It’s one thing to pay more for a stock when a company has delivered added value, or to sell when it has lost value. It’s quite another to buy just because the price is rising, or sell because the price is falling. In the first case, if we respond in proportion to the change in value, it can be a sound decision. In the second case, if we react to changes in price rather than value, we can end up chasing momentum and losing big.
Price and value are not the same thing.
In emotion-driven markets prone to wild momentum swings such as the resource sector, forgetting the difference between price and value can cost us dearly.
You probably know this well. The fear of missing out (FOMO) is a classic example of momentum-chasing that so often ends badly. It’s pretty basic financial sense.
The problem is that there’s a lot of noise out there that can confuse the issue. And when price rises above value for a long time, it can be very hard to resist FOMO.
Resource companies seem to be particularly skilled at putting out press releases that seem to add value, but don’t really. Sometimes they add potential for future value, as when more land is acquired, or a new database, or a new tool. Sometimes what’s presented as a value is really just a cost, such as huge tracts of land that will never be explored or expensive gadgets that rarely get used. (Click here for more on press releases that seem to add value, but are really just noise.)
Back to the root of the problem I’m trying to highlight, here’s how I see it:
- Investors look for performance. Fair enough. Past performance doesn’t guarantee future results, but it’s good to know if someone has ever been able to do what they claim. That’s why I publish a track record of all my closed trades.
- Investors tend to buy into funds, indices, ETFs, or even humble newsletters when performance is positive. This “betting on winners” may look like pursuing value, but unless there’s due diligence on the fundamentals that supports a thesis projecting continued positive performance, it’s actually chasing momentum.
- Investors tend to buy sell funds, indices, ETFs, or cancel their newsletter subscriptions when performance is negative. This can be a rational response to value, if it’s based on a careful examination of the fundamentals, but it’s often a knee-jerk reaction to pain. That’s again falling prey to the momentum beast.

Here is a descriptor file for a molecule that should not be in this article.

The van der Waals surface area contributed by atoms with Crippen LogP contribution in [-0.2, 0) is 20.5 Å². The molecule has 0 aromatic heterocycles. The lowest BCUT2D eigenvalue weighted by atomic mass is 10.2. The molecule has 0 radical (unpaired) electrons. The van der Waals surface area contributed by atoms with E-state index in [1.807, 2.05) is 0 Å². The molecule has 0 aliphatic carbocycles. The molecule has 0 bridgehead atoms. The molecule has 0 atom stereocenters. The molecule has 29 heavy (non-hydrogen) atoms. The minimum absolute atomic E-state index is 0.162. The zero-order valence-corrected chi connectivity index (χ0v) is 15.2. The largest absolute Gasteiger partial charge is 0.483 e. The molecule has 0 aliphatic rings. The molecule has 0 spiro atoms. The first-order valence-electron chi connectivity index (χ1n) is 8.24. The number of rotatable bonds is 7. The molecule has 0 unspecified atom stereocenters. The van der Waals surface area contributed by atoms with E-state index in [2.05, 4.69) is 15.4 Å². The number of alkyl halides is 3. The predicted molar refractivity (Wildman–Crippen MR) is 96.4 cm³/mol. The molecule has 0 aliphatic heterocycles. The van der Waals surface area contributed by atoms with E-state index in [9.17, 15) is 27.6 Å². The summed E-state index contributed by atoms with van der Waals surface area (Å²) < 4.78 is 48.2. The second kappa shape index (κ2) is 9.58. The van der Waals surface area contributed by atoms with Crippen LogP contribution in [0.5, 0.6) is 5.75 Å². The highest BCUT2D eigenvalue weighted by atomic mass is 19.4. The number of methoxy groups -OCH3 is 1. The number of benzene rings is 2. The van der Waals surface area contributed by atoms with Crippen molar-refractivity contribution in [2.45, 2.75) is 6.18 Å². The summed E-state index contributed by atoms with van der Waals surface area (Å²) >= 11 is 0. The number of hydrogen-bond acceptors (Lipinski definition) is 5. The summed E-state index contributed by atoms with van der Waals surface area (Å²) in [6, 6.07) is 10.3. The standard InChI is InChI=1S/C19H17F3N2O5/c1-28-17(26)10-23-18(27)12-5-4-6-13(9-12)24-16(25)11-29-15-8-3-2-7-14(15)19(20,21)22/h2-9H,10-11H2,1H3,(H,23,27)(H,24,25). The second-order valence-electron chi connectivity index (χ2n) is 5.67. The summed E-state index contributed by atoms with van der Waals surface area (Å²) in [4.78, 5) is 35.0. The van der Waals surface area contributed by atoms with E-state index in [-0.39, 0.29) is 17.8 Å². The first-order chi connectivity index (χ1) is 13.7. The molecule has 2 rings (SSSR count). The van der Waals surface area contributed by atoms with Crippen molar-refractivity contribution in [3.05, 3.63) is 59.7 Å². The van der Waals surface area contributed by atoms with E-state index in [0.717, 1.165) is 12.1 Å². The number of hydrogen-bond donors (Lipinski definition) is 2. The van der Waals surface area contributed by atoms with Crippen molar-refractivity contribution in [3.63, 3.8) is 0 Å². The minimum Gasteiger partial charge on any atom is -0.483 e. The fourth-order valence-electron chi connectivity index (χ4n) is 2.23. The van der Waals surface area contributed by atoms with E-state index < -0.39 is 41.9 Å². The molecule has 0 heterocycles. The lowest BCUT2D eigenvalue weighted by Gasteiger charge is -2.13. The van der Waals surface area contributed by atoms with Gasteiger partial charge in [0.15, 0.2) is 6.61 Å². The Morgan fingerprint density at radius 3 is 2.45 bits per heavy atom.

- Because of this tendency to buy when performance is positive and sell when it’s negative, many investors reverse the speculator’s formula. Investors often end up buying high and selling low—even when the fund, index, ETF, or humble newsletter goes on to deliver positive performance when all is said and done.
- How can intelligent and experienced investors fall into such an obvious error? Because they think they’re buying value, but they’re chasing momentum. Since they aren’t the fund manager, ETF asset allocator, or humble newsletter writer, they usually don’t have all the information needed to make a fully informed judgment of the value proposition. It’s easy for investors to trust professionals to judge for them when performance is positive, and hard when it’s negative—hence the tendency to buy high and sell low.
In short, clients often lose money even when they invest with winners because they don’t have the conviction of the trade that the person doing the research and calling the shots has.
The good news is that this psychology exacerbates momentum so often and so much, it can turn what would be a modest win in a more rational market into a spectacular win in the real world. Even the downside of this can be good, as it can create terrific bargains in assets that are objectively deeply undervalued.
This is why I say momentum is great—but no reason to buy or sell.
- If the value in an asset hasn’t changed but the price has gone way up, that doesn’t make me want to buy more. It makes me think of taking profits or exiting entirely. At the very least, I’d put an Upside Maximizer stop-loss on it.
- If the value in an asset hasn’t changed but the price has gone way down, that doesn’t make me want to sell. It makes me want to buy more. Maybe a lot more.
When I do head for the exit on a losing position, it’s because the speculation has actually failed. That can be due to management failures, Mother Nature simply not cooperating, a change in the markets, or some other factor. (See this article for more on exit strategies.) But it’s never been just because the price is down.
That’s my take,
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